the definite connection that exists
between ravishing meaning from her and
Nicole Brossard Daydream Mechanics translated by Larry Shouldice
Northrop Frye in the preface to The Well-Tempered Critic (1963) writes that the lectures “are intended to fit inside one another, like the boxes of Silenus” . Frye references** Silenus in a review of Robert Graves’s collected poetry (Hudson Review vol. 9 no. 2 Summer 1956) but the Graves poem “Warning to Children” that Frye points towards although constructed in a most marvellous mise en abyme does not mention Sileni of any sort nor play on the inside-outside associations of Sileni boxes. Frye’s reading characterizes the link between imbrication and the Sileni as a theme. The association of Sileni boxes and nesting appears throughout Frye’s career. It is also found in one of the notebooks from the early 1970s where Frye remarks “Also Egyptian is the boxes-of-Silenus mummy cases, of one inside another: Rabelais.”*
But there is no mention of nesting in Rabelais (Preface to Gargantua). Nor in Erasmus. Nor in Plato. My quandary: where does Frye get the image of nesting boxes? What can account for the leap from a multiplicity of boxes to nesting?
I have also located another reference to nesting Sileni: in Charles L. Griswold, Jr. Adam Smith and the Virtues of Enlightenment (1999) describing his own work with the figure of nesting Sileni: “my discussion here will resemble a series of Sileni, one nested inside the next.”
Andrew Ford in “Alcibiades’s Eikon of Socrates and the Platonic Text: Symp. 215a-222d” in Plato and the Power of Images (2017) has a pointed aside: “There is no archeological evidence for anything like the nested ‘Russian Dolls’ we may picture to ourselves.”
Frye’s figure of the nested Sileni is of course an instance of a model of text at work in generating readings. One that remains for me opaque: the origins of the connection between Sileni boxes and nesting remain a mystery.
* The “Third Book” Notebooks of Northrop Frye (Collected Works 9) The “third book” notebooks of Northrop Frye, 1964-1972 : the critical comedy edited by Michael Dolzani.
** Frye writes in his review of Graves “We notice that the central theme of a relatively early poem, ‘Warning to Children,’ is that of the boxes of Silenus, the image with which Rabelais begins.”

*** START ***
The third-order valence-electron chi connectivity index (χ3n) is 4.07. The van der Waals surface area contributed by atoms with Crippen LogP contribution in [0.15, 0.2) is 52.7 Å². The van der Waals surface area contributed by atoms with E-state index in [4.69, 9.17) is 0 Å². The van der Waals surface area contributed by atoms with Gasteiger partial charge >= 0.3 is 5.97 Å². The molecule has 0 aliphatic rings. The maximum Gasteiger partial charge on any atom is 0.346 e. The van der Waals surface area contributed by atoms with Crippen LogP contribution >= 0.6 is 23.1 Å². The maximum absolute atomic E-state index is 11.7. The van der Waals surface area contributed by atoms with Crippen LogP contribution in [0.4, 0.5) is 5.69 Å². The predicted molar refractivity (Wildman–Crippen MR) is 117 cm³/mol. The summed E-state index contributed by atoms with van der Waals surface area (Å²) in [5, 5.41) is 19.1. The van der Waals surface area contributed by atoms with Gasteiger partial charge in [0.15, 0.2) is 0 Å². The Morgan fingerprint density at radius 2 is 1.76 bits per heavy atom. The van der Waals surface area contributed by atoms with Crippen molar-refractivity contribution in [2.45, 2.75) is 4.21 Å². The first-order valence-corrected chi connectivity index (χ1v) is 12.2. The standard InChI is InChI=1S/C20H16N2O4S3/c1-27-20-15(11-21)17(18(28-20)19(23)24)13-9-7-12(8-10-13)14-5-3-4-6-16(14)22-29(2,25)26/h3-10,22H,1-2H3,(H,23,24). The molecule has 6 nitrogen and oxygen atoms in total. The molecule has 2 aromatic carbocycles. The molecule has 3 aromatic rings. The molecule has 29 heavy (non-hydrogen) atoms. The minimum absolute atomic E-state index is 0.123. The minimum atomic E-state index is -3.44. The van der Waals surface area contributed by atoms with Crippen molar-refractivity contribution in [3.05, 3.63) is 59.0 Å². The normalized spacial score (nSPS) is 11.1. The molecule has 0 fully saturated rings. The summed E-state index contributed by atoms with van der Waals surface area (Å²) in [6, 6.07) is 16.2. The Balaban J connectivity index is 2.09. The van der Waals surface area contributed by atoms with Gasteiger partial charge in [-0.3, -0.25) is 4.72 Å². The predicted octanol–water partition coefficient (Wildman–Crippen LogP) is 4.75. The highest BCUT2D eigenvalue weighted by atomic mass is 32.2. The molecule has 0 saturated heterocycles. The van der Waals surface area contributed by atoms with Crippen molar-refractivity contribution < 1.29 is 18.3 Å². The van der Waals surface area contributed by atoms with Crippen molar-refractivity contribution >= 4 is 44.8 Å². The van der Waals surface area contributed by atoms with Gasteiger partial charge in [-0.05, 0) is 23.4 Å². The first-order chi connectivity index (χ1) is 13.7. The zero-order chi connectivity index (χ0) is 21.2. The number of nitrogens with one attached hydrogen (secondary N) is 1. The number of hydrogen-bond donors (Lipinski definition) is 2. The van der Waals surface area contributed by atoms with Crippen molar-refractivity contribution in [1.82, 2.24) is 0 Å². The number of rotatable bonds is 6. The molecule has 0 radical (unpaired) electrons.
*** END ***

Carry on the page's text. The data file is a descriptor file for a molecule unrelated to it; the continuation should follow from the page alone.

Frye repeatedly references Rabelais. Although one doesn’t find direct reference to nesting Sileni boxes, one does encounter in the Prologue to Gargantua the mention of onion, the peel to be exact, and from this emblematic vegetable might we assume the notion arose of layer upon layer upon layer?
[…] Just such another thing was Socrates. For to have eyed his outside, and esteemed of him by his exterior appearance, you would not have given the peel of an onion for him, so deformed he was in body, and ridiculous in his gesture. He had a sharp pointed nose, with the look of a bull, and countenance of a fool: he was in his carriage simple, boorish in his apparel, in fortune poor, unhappy in his wives, unfit for all offices in the commonwealth, always laughing, tippling, and merrily carousing to everyone, with continual gibes and jeers, the better by those means to conceal his divine knowledge. Now, opening this box you would have found within it a heavenly and inestimable drug, a more than human understanding, an admirable virtue, matchless learning, invincible courage, unimitable sobriety, certain contentment of mind, perfect assurance, and an incredible misregard of all that for which men commonly do so much watch, run, sail, fight, travel, toil and turmoil themselves.
François Rabelais translated by Thomas Urquart (our emphasis)
The proximate image of the onion lodged in memory and the subsequent application to Graves’s poem cemented the association that we find decades later in link between Egyptian sarcophagi and Sileni boxes. Further comment: “peel” gives rise to the notion of layer. The French “copeau d’oignon” is more like a sliver or shaving and less connected to the image of a layer as to a piece.
“Warning to Children”
Children, if you dare to think
Of the greatness, rareness, muchness,
Fewness of this precious only
Endless world in which you say
You live, you think of things like this:
Blocks of slate enclosing dappled
Red and green, enclosing tawny
Yellow nets, enclosing white
And black acres of dominoes,
Where a neat brown paper parcel
Tempts you to untie the string.
In the parcel a small island,
On the island a large tree,
On the tree a husky fruit.
Strip the husk and pare the rind off:
In the kernel you will see
Blocks of slate enclosed by dappled
Red and green, enclosed by tawny
Yellow nets, enclosed by white
And black acres of dominoes,
Where the same brown paper parcel—
Children, leave the string alone!
For who dares undo the parcel
Finds himself at once inside it,
On the island, in the fruit,
Blocks of slate about his head,
Finds himself enclosed by dappled
Green and red, enclosed by yellow
Tawny nets, enclosed by black
And white acres of dominoes,
With the same brown paper parcel
Still untied upon his knee.
And, if he then should dare to think
Of the fewness, muchness, rareness,
Greatness of this endless only
Precious world in which he says
he lives — he then unties the string.
Notable not only for its nesting but also for the imperceptible (to the too quick reader) variations — those colours change positions… waiting for children like magic boxes.
And so for day 2418